Scene 1: Fortune
1. What would Machiavelli say about the opening quote of this film,
"New York, it can destroy you or fulfill you depending a good
deal on luck"? Were Machiavelli alive today, and a citizen
of the United States, would he choose to live in New York City or
Washington, D.C.? Where do you think the greater opportunities lie?
2. Addresses his fellow Athenians, Socrates refers to Athens as
coming from "the greatest city" in the world. How does
New York City differ from Athens, as it appears in The Apology
Scene 2: Deal Making
1.The Mayor of New York and a party boss named Frank Anselmo are
making a deal in this scene. Do they strike you as friendly or adversarial?
Or both? Explain your answer.
2. Frank refers in this scene to the Mayor's boy, Kevin Calhoun,
whose voice we hear in the first scene. Would Kevin be pleased to
hear of himself referred to as "the Mayor's boy"?
3. What is Frank hoping to get from the Mayor in this scene? What
is the Mayor hoping to get from Frank? Do they each succeed?
Scene 3: Menschkite
1. In this scene a distinguished Judge is implicated in some wrongdoing.
The judge is a friend of the Mayor. Kevin's advice to the mayor
is to "put some distance" between himself and the judge.
What does he mean by that? How would they go about doing such a
thing? Why is it that the Mayor refuses to follow Kevin's advice?
2. How would you explain what the Mayor means by "menschkite"?
Do you admire the Mayor for the importance he places on "the
stuff between men"? Or do you think him foolish?
3. Whose position would Machiavelli back in this scene, Kevin's
or the Mayor's? Explain the reasons for your answer.
4. Does the idea of "menchskite" make some sense of the
exchange between Frank Anselmo and the Mayor in scene 2? Explain.
Scene 4: Politics as a Disease
1. Although Kevin claims that "there is something special
about small town life," he is in New York by way of Washington.
Explain Kevin's answer to Mary Beth's question, "What are you
doing in New York?" What does it mean to "catch politics
like a disease"?
2. Kevin says that working for the Mayor, he has found a position
in government where he can "make a difference." What does
that expression mean? What does Kevin hope for from politics?
3. Mary Beth tells Kevin that he has made a difference, to the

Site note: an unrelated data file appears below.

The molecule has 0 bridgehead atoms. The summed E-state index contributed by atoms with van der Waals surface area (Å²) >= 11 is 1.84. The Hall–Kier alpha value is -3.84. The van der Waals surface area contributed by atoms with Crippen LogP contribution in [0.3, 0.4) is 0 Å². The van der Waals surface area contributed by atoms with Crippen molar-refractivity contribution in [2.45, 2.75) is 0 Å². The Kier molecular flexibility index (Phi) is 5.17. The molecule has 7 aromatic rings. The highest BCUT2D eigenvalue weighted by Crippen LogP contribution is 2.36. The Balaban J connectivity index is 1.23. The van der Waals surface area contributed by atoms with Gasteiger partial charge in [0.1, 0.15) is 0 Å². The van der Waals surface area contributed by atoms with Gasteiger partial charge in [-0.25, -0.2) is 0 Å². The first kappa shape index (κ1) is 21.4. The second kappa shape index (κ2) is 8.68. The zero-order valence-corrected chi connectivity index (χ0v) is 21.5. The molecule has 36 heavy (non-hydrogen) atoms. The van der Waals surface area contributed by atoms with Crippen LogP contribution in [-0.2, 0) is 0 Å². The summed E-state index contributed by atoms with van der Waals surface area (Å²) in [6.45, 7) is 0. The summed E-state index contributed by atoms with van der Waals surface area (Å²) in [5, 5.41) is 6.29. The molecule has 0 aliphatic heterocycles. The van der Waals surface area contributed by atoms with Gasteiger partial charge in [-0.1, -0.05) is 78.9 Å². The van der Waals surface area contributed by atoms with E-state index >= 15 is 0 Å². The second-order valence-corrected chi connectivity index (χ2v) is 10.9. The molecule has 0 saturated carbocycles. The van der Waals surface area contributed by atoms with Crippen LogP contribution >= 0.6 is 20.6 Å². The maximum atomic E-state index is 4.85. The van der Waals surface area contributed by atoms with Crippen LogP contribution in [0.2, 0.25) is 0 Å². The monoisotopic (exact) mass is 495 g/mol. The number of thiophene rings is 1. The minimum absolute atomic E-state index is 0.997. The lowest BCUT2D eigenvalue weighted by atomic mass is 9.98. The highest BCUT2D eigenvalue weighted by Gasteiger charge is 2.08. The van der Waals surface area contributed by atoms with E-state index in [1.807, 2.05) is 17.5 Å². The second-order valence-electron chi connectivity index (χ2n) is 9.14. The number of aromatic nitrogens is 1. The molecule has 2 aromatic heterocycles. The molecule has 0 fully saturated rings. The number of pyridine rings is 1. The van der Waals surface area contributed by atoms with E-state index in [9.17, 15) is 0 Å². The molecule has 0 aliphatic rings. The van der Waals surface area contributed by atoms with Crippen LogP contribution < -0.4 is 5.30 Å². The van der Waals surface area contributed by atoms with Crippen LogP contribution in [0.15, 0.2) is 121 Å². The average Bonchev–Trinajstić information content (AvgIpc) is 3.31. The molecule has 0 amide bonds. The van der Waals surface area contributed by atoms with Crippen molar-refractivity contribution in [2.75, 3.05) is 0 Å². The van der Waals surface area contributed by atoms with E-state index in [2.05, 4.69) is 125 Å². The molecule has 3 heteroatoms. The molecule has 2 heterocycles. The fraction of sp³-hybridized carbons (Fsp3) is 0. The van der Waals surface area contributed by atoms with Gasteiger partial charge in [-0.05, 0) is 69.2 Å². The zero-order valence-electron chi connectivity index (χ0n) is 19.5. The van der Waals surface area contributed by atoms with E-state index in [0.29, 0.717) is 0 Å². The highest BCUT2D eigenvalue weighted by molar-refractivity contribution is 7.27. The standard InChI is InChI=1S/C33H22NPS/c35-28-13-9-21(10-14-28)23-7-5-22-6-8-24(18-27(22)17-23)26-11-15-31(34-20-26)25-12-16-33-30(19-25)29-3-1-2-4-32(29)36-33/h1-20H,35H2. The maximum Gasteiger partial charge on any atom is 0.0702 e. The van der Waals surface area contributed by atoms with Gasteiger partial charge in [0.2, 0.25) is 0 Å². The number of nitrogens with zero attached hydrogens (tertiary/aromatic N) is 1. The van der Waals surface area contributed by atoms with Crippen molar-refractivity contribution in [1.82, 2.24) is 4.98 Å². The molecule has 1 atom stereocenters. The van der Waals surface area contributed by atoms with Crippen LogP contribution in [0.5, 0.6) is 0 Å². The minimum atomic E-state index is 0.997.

wife of Eddie Santos. That is not enough for Kevin - he wants to
see how far the corruption in this scandal leads. He is willing
to risk the officer's name and pension for that. Does he do the
4. Is it at all Machiavellian for Kevin to threaten the "full
weight of the Mayor's office" to keep Mary Beth from jeopardizing
the outing of the full truth?
Scene 5: Menschkite revisited
1. It seems Kevin has learned something about the Mayor since the
last scene. What do you think it is?
2. Why do you suppose the city has lost its bid for a political
3. Frank Anselmo has shot himself, because he was so deeply implicated
in this scandal. Once again, as was the case in Scene 3 with Judge
Walter Stern, Kevin and the Mayor revisit "menschkite,"
because the Mayor wants to go pay his respects to Frank's widow,
and Kevin is worried about the "perception." Is Kevin's
Machiavellian advice - worry about appearances? Why or why not?
4. What is the Mayor's initial response to the breadth of this
scandal, which reaches all the way to him? Why isn't Kevin "bursting
with admiration" for Mayor's readiness to turn "adversity
into triumph"? What does he know better?
5. Why does the Mayor say, "don't fathers listen to their
sons?" Why does the Mayor, John Pappas, call Kevin, Pappy?
6. Is "menschkite" "horseshit," as Kevin says?
Is it all about political corruption? If not, where is the line
one cannot cross? Where does the grey end and the black begin?
7. Are there shades of grey here that Kevin does not recognize?
Or is the Mayor deluding himself?
8. Why does Kevin insist that the Mayor "take himself out"
1 . What does the movie say about power and morality? Does this
movie confirm Machiavelli's teaching that the man who wants to make
a profession of good in all regards will come to ruin among so many
who are not good?. Does the film add something to Machiavelli's
2.Compare the relationship between Elizabeth and Walsingham to
that between Kevin and the Mayor. What does each learn about politics
from the older and more experienced practitioner?
3. Compare the relationship between the Mayor and Kevin to that
between Sonny and C. How does the protege of each transcend his
4. Compare Kevin in City Hall to Henry in Primary
Colors. Is City Hall more hopeful about politics than
Primary Colors? If so, on what grounds does it reach a
5. How does City Hall address Socrates' reservations
about political life? Does it agree or disagree with Socrates about
what one can expect from politics?